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Just wondering if anyone has ever thought of/implemented something like this.

I'm considering implementing a DB versioning scheme. Once per day, a job would run, which outputs all DDL and source code into a single file. A hash would then be run against that file. The hash would be stored in the DB with a version number. Anytime the hash changed, the hash value would be updated and the version number incremented.

Does that make sense? Anyone see any huge holes in that other than the fact it would happen once per day?

Anyone done something similar?

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up vote 1 down vote accepted

Here's a blog post by some random guy about the subject. He links to a few good articles to give ideas.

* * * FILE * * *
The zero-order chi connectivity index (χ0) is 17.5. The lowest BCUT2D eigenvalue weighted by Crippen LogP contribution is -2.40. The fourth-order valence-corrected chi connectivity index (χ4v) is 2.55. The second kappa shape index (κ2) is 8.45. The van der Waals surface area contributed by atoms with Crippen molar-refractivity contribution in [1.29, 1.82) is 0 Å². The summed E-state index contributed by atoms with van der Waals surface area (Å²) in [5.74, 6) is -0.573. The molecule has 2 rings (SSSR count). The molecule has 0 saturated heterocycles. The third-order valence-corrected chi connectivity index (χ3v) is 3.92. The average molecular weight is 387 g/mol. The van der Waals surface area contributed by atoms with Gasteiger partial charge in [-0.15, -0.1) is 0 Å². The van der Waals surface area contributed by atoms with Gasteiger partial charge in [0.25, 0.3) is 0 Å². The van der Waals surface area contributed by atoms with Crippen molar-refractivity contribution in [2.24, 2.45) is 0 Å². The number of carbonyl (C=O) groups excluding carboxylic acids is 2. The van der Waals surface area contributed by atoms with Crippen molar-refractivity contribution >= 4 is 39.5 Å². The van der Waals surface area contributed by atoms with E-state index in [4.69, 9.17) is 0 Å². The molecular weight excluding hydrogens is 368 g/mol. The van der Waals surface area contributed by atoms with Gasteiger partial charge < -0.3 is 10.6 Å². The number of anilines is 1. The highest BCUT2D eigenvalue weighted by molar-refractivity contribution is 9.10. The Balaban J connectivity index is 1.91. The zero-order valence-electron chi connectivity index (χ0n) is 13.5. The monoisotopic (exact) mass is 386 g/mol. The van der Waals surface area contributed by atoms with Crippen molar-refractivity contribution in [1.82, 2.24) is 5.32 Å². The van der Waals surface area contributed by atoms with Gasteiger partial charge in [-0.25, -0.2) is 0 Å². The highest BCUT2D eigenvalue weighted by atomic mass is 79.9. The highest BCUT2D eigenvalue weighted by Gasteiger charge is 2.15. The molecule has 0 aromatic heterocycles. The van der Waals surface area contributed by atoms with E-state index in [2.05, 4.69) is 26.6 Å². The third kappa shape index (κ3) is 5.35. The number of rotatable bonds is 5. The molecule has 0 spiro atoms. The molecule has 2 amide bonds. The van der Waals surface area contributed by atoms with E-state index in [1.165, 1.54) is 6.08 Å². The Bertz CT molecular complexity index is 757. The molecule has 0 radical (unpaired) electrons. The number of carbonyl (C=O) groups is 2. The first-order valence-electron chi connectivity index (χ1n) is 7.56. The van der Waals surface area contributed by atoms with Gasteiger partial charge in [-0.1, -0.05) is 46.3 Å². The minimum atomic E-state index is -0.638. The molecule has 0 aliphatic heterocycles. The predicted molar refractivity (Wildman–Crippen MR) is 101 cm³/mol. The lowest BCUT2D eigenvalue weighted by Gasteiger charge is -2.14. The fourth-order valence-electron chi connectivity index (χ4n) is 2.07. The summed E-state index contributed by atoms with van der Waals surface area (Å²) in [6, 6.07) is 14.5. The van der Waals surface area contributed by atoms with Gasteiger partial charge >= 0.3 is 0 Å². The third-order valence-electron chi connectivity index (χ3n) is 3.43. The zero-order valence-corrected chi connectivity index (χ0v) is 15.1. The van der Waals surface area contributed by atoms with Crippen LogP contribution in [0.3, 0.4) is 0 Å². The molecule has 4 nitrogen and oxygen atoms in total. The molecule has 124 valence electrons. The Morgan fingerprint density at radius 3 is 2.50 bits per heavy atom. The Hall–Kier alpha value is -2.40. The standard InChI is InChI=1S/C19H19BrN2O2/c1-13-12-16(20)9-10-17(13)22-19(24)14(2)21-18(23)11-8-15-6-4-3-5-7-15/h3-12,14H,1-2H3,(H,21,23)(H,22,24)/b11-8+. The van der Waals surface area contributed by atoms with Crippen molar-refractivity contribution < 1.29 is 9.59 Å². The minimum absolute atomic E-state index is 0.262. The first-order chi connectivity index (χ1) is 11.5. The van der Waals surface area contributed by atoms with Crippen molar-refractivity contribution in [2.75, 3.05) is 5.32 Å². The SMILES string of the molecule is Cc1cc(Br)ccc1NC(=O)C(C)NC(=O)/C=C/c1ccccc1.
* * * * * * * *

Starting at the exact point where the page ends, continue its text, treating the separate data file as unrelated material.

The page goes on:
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Another approach could be to script your incremental changes so that the sum of these scripts represents your current version. The advantage is that - especially if you are developing in a team - the individual scripts can be tested on a local instance before being committed to the repository.

I'd use a series of incremental scripts if the changes are many and frequent, and your approach if the database code has reached a certain level of stability.

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Not sure what you see as the use for this. I'd tend towards AUDIT and/or DDL triggers to capture code changes in the database.

I wouldn't use this in place of a proper source code control versioning, though it may be better than nothing if that doesn't exist and you are powerless to put it in place.

One thought is that sometimes reference data is as important as code.

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Something along the lines of Workspace Manager although is for versioning data:

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